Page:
In any event, what I am reminded of in that controversy is the importance (financial and otherwise) of ones legacy. It is the future income from movies, royalties and the sale of James Brown's likeness that may really prove to be the most lucrative for his estate. The settlement leaves his estate to his wife, his children, the Brown Family Educational Trust and charity.

Even though you may not be able to stop someone from contesting your will, you can make sure it withstands the scrutiny of the probate court with proper estate planning. Leave your comments here or contact us at

Friday, August 21, 2009

Stop!!! What Are You Waiting For? To Be Released Soon

Well, the book you have been waiting for has now gone to print. With the death of Michael Jackson, I wanted to include some lessons learned thus far, many more will continue to unfold. So, what is the book about??

STOP!! What are you waiting for?, a comprehensive guide to preserving your wealth, will provide information on the benefits of estate planning. It will address how estate planning (1) protects your assets, (2) saves you money, (3) creates your legacy, (4) distributes your wealth, (5) addresses your special circumstances, (6) insures you peace of mind, and (7) discerns needs as you age.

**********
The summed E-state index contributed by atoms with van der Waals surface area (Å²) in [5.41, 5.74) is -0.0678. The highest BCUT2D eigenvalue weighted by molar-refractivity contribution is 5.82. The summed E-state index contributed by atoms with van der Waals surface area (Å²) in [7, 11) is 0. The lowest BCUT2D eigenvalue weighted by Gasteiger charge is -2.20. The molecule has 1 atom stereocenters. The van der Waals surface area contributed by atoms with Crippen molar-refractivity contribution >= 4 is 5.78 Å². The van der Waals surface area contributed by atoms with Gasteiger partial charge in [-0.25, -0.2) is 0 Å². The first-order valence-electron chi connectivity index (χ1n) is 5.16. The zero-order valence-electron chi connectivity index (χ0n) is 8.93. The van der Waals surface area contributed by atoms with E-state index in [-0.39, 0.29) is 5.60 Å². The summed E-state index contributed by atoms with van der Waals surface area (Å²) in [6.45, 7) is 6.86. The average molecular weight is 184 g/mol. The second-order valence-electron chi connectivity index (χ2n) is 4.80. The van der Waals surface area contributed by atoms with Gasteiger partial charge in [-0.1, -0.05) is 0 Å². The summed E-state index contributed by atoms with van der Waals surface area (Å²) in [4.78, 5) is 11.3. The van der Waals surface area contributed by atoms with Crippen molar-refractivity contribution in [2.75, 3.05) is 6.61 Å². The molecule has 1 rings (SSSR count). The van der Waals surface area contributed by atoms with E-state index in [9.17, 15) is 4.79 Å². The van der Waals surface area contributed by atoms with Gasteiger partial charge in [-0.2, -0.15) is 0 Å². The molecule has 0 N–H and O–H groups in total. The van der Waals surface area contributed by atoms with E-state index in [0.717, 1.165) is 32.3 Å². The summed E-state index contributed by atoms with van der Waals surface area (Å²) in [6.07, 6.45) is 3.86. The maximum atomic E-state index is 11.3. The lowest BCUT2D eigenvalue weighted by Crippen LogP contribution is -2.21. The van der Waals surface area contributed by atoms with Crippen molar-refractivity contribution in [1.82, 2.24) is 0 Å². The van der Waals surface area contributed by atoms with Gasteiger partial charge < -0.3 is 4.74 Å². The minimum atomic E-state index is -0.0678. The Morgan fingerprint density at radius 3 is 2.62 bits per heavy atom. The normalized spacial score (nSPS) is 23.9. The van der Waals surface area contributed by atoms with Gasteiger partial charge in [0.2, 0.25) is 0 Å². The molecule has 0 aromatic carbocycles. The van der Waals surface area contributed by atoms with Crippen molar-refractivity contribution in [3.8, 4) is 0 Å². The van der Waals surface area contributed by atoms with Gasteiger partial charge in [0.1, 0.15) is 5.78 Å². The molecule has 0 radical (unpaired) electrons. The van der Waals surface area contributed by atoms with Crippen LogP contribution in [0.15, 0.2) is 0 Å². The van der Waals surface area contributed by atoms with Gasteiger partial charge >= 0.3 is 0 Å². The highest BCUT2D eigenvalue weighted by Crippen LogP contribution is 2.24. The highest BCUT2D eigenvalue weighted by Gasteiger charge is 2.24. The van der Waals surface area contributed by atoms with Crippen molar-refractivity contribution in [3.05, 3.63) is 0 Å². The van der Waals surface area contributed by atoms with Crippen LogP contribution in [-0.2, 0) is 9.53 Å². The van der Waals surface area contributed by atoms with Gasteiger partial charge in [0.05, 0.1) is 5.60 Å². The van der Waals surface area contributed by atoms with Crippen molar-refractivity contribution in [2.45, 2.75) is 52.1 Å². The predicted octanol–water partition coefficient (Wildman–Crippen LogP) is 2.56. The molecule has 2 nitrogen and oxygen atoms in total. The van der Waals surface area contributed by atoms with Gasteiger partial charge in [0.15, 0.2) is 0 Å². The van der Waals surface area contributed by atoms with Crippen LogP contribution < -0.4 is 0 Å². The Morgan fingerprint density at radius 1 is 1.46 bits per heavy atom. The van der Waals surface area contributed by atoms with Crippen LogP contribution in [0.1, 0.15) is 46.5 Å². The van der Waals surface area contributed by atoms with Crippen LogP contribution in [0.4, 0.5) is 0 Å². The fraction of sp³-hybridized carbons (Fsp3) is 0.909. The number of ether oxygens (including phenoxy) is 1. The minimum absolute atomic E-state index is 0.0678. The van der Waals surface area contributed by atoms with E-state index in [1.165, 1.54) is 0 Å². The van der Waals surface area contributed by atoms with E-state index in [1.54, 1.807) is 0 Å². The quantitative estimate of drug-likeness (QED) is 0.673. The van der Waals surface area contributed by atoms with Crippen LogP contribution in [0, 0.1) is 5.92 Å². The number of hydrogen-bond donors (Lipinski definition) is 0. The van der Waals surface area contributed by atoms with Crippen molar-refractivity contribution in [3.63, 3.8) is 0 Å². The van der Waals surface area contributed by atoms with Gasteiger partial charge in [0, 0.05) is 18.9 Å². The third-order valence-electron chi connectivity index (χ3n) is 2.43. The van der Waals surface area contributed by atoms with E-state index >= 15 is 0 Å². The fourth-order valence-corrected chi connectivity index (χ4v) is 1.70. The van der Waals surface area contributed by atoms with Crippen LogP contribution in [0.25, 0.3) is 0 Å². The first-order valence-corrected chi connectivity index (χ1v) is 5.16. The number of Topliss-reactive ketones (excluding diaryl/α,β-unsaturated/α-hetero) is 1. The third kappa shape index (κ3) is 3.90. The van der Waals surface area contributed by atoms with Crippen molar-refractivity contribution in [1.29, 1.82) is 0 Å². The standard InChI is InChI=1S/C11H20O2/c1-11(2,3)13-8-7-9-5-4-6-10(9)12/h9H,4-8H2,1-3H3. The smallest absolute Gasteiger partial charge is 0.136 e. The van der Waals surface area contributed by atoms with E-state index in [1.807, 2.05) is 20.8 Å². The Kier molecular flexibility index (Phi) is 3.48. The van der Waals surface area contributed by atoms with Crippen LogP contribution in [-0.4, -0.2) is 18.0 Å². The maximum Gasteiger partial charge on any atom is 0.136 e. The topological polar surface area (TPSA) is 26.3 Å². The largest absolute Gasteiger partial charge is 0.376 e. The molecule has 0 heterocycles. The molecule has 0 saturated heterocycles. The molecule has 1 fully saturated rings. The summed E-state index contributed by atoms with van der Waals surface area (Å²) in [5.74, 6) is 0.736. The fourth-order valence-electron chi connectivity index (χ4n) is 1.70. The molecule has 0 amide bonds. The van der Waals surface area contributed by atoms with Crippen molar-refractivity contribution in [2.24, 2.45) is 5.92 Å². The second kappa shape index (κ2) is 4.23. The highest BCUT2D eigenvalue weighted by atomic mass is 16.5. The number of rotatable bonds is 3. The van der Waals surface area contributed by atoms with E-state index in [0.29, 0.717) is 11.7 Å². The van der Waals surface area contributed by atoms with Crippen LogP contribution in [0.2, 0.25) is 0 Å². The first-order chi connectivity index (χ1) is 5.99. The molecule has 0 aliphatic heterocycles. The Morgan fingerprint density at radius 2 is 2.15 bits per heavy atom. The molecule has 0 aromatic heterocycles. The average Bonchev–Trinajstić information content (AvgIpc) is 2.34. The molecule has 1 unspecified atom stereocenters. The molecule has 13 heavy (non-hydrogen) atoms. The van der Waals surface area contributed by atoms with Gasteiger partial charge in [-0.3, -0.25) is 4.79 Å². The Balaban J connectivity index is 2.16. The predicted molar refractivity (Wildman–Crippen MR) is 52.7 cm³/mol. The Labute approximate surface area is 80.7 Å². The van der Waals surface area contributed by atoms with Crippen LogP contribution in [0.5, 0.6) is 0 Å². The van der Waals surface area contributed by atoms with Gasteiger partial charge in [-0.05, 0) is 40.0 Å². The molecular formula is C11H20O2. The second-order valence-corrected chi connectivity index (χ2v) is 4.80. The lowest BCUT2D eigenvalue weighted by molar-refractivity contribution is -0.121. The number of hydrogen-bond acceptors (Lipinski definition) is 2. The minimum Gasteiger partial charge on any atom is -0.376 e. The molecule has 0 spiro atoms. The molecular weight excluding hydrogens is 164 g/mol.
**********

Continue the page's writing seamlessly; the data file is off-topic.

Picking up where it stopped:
More importantly, this book will challenge you to reflect on your life. You can engage the estate planning process as a process of self-discovery to help you understand the life that you are living. It may be the first time that you plant an idea of your purpose that can begin to germinate into your legacy.

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Wednesday, August 19, 2009

An Ambassador's Legacy

Yesterday's blog asked "What is your legacy?". Today, I share how one woman's legacy has crossed over to the shores of Africa. Over 30 years ago, I graduated from Morgan State University in Baltimore, Maryland. Since that time I have stayed in touch with one of my mentors, Ambassador Pamela Bridgewater. After serving as a Professor at Morgan, she joined the foreign service and continues her commitment to inspiring others to excel in education and achieve their dreams.